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Residents on White Earth are preparing for the Reservation's first ever White Earth Wolf Conference, as enrolled members there continue the fight for the right to ban wolf hunting on that land. The gray wolves, which are sacred to Native Americans, were taken off the federal endangered or threatened species list last January after roughly 37 years of protection. Although some legislators and many Native Americans fought for a five-year moratorium on wolf hunting, that never happened as the Minnesota DNR deemed the wolf population strong enough to withstand a hunting season and the majority
Moans and groans from all over the area can be heard from residents sick and tired of winter. But then there are those who are way too busy to complain -- busy cashing in. Minnesota winters are crucial for some businesses that were deprived of it last year and the first part of this season as well.
Animal lovers from around the region are getting ready to cough up some Hairball funds, as the Marshmallow Foundation prepares for its second annual Hairball. The big spring fundraiser is being held at Zorbaz at the Lake in Detroit Lakes on March 10 beginning at 4 p.m. as a way to raise money for the non-profit animal rescue and shelter. The organization is a 7-city impound facility that covers Detroit Lakes, Callaway, Frazee, Lake Park, Audubon, Waubun and Mahnomen.
Polar Fest has been deemed a success by many of those who braved the cold and the wind to make the winter festival happen. The 10-day event wrapped up this past weekend, as thousands of people filtered on and off Little Detroit throughout the weekend for a variety of events, including Friday's Ice Tee Golf Tournament. With a nine-hole course carved into the ice and snow of the lake, 18 teams of four registered for the competition. "It was a nice day; temps were good, and the sun was out," said Kim Bettcher who helped run the DLCCC-sponsored event.
Detroit Mountain is no longer the only large peak in town, as last weekend's snow resulted in a whole mountainous range popping up overnight. But the large piles of snow around town aren't a welcome one for many residents and business owners.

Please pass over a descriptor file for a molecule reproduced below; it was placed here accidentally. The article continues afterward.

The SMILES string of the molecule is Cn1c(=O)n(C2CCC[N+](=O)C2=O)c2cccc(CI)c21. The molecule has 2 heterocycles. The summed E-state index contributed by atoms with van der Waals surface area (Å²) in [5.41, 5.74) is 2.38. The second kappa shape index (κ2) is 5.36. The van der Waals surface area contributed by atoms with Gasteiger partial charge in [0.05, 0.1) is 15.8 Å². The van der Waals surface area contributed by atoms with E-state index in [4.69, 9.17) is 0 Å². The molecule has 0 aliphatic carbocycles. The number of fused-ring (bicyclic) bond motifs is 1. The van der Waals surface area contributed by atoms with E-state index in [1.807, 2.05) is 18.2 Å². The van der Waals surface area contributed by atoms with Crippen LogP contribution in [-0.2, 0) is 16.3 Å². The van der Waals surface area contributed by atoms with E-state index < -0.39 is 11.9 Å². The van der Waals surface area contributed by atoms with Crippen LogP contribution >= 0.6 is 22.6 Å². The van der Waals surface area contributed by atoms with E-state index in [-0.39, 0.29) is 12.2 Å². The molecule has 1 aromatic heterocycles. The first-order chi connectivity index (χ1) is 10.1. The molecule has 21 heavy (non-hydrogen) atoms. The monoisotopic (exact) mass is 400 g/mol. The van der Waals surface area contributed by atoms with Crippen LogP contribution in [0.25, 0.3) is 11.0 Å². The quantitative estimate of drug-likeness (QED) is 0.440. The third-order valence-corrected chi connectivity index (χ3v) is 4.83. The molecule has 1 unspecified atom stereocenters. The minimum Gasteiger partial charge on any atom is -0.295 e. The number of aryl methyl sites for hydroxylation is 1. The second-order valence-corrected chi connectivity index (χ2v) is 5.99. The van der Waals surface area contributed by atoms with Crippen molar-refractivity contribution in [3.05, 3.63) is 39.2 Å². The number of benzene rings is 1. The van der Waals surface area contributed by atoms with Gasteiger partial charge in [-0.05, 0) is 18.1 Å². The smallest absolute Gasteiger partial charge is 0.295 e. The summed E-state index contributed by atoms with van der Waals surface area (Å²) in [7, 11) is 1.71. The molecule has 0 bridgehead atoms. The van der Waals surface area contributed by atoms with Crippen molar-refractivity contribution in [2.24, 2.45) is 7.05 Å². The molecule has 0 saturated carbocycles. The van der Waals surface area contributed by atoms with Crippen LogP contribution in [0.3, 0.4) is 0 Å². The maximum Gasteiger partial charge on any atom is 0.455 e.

At 65-pounds and a mop of hair, 7-year-old Clancy sleeps at the end of his master's bed every night. "He smells really well but doesn't see very well because he has so much hair that goes right over his eyes," laughed Agnes Larson, the woman who has been Clancy's whole world since he was an 11-week-old puppy. The soft-coated wheaten terrier has always been less of a terror and more of a shaggy-dog lover. "He's a big push over, a baby," said Larson, who has admittedly spoils him.
Next weekend, the sounds of excited, snow-loving, hard-working, four-legged friends will be echoing throughout Frazee as the annual Frazee Sled Dog Race gets underway. The event is being held Saturday, Feb. 23, at high noon. The races, which are returning after a no-snow winter forced its cancellation last year, begins and ends one mile south of Frazee on Highway 10. The event is free and open to the public. There will be a variety of races, including the 3-dog junior for youth 16 years old and younger, then the 1- to 2-dog skijor.
The snowstorm that dropped more than a foot of snow in the Detroit Lakes area made for an interesting weekend for law enforcement. "It was terrible...way too much snow," said Sgt. Robert Strand, who says squad cars were getting stuck trying to patrol Saturday. "So we patrolled in 4-wheel drive pickups, and then on Sunday night we commandeered a couple of 1-ton plows from the city," he said. It was a good thing, too because snow storms don't stop for doctors being called in for emergencies.
Plans for a new elementary school and other major school building projects in Detroit Lakes are being put on hold for now. School board members made that decision during Monday night's regular school board meeting, where they decided an April referendum was simply too soon to get everything together.
Over the last couple years, it's been obvious to the Detroit Lakes public that its only Quiznos sub shop was losing momentum. The "For Sale" sign was up, and the place famous for its large array of deli choices and toasted, warm bread was simply not making "the cut." But one man didn't see a failing business...he saw an opportunity.